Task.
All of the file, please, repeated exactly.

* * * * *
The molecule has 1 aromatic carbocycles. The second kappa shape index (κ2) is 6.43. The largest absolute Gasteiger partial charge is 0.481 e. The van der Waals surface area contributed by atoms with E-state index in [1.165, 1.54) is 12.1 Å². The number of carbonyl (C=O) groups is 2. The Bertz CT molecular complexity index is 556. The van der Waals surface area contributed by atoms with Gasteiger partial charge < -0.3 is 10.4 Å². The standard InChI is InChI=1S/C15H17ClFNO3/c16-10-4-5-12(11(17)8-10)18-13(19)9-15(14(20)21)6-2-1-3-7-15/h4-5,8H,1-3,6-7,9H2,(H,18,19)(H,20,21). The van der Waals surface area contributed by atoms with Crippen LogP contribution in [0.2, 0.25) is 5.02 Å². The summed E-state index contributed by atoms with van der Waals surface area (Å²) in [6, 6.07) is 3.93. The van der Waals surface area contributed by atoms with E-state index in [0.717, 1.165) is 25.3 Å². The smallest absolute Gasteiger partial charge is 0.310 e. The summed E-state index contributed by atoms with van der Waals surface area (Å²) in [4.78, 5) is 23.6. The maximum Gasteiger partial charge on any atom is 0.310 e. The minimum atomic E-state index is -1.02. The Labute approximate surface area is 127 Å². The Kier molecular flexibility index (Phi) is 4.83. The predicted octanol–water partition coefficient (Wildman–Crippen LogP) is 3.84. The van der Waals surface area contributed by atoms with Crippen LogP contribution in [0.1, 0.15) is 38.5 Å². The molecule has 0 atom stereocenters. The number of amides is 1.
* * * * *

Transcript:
The molecule has 1 aromatic carbocycles. The second kappa shape index (κ2) is 6.43. The largest absolute Gasteiger partial charge is 0.481 e. The van der Waals surface area contributed by atoms with E-state index in [1.165, 1.54) is 12.1 Å². The number of carbonyl (C=O) groups is 2. The Bertz CT molecular complexity index is 556. The van der Waals surface area contributed by atoms with Gasteiger partial charge < -0.3 is 10.4 Å². The standard InChI is InChI=1S/C15H17ClFNO3/c16-10-4-5-12(11(17)8-10)18-13(19)9-15(14(20)21)6-2-1-3-7-15/h4-5,8H,1-3,6-7,9H2,(H,18,19)(H,20,21). The van der Waals surface area contributed by atoms with Crippen LogP contribution in [0.2, 0.25) is 5.02 Å². The summed E-state index contributed by atoms with van der Waals surface area (Å²) in [6, 6.07) is 3.93. The van der Waals surface area contributed by atoms with E-state index in [0.717, 1.165) is 25.3 Å². The smallest absolute Gasteiger partial charge is 0.310 e. The summed E-state index contributed by atoms with van der Waals surface area (Å²) in [4.78, 5) is 23.6. The maximum Gasteiger partial charge on any atom is 0.310 e. The minimum atomic E-state index is -1.02. The Labute approximate surface area is 127 Å². The Kier molecular flexibility index (Phi) is 4.83. The predicted octanol–water partition coefficient (Wildman–Crippen LogP) is 3.84. The van der Waals surface area contributed by atoms with Crippen LogP contribution in [0.1, 0.15) is 38.5 Å². The molecule has 0 atom stereocenters. The number of amides is 1.